Everyone carries some sacred mission to keep the Fifth World alive.

The people of the Fifth World know that they live in paradise, but if the great tribulation of their ancestors taught them anything, it taught them that “paradise” does not describe a location, but a relationship. It means having a place in a more-than-human world. It means having a voice in the great community of life thriving all around you.

Living in a web of relationship might sound very pleasant, but it requires a great deal of work, as each relationship pulls you in different — and sometimes mutually exclusive — directions. Living in such a world means constantly juggling those relationships. How will you navigate such conflicting obligations and imperatives? How will you maintain the relations that give you life, when they all ask you for something different?

The people of the Fifth World honor their ancestors because they took the first step away from the brink of annihilation, renewed the ancient covenants, and rediscovered paradise. They each helped to shape the world that has given them so much. The work of creation never ended, though. Living in a web of relationship requires them to constantly renegotiate their place in the world, as the world keeps changing. They know that in time, others will look back on them as ancestors who shaped the world. Will they leave paradise to their descendants, as their ancestors did? So they honor the ancestors, too, for giving them the example for their own lives, of how to live a life of sacred mission.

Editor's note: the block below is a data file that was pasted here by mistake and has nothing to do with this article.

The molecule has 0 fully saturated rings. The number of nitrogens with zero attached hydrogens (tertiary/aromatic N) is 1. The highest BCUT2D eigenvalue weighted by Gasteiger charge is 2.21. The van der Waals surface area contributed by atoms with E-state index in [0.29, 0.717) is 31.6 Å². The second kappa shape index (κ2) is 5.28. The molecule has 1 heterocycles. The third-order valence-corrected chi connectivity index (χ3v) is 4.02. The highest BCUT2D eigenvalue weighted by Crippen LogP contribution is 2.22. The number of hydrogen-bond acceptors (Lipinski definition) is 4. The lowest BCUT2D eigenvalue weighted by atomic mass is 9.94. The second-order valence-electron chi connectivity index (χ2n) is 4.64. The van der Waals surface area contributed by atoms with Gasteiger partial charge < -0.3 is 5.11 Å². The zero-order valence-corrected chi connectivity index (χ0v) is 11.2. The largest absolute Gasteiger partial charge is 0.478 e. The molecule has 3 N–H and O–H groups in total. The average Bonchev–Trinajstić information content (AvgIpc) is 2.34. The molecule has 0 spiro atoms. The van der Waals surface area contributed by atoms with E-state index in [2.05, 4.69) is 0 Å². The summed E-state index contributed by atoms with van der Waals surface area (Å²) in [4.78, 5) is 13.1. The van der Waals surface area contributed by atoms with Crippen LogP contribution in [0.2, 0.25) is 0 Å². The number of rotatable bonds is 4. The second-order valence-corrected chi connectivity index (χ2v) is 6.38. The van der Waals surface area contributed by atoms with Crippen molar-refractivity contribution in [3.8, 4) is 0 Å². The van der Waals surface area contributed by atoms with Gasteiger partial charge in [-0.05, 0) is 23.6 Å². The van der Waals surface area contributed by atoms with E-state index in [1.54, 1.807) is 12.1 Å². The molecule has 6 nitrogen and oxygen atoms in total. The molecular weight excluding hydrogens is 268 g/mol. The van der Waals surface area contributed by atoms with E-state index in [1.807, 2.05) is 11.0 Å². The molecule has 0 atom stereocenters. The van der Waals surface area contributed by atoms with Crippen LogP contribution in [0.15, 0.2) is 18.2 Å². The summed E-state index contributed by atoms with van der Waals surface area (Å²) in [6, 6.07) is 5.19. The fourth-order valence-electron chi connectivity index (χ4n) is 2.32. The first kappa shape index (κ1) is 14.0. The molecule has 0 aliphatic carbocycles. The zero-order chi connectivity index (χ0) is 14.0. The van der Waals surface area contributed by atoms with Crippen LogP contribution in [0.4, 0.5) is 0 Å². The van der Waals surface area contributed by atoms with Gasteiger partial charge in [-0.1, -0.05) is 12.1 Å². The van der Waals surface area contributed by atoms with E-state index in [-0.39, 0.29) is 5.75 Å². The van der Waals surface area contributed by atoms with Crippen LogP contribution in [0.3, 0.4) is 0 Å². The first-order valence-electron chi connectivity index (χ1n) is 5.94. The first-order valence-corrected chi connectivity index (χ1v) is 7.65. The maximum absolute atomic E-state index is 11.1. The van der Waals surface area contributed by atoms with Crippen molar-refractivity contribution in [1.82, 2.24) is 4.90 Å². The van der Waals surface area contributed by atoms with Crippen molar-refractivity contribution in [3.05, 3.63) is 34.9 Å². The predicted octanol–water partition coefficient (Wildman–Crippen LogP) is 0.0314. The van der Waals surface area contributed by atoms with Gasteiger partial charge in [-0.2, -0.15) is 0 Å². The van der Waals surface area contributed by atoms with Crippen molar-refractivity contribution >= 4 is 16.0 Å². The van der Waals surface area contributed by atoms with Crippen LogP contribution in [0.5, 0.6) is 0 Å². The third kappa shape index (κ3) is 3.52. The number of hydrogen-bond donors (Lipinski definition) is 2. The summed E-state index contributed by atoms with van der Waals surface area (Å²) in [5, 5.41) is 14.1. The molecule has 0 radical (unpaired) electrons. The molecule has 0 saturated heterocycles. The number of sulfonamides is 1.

Entropy constantly eats away at the edges of the world. They cannot think of creation as something that happened long ago, nor can they trust any god or ancestor to do the work for them. Every individual in the Fifth World carries a sacred charge to push back against entropy, to keep the world alive. They bristle with sacred songs, stories, and wisdom to accomplish their appointed tasks, honored with the titles and powers appropriate to their charge. Communities in the Fifth World knit themselves together with ties of kinship, but you’ll miss much of the point if you mistake them for people simply living together. They live together because they share a common mission and purpose — the work of continuously creating the world.

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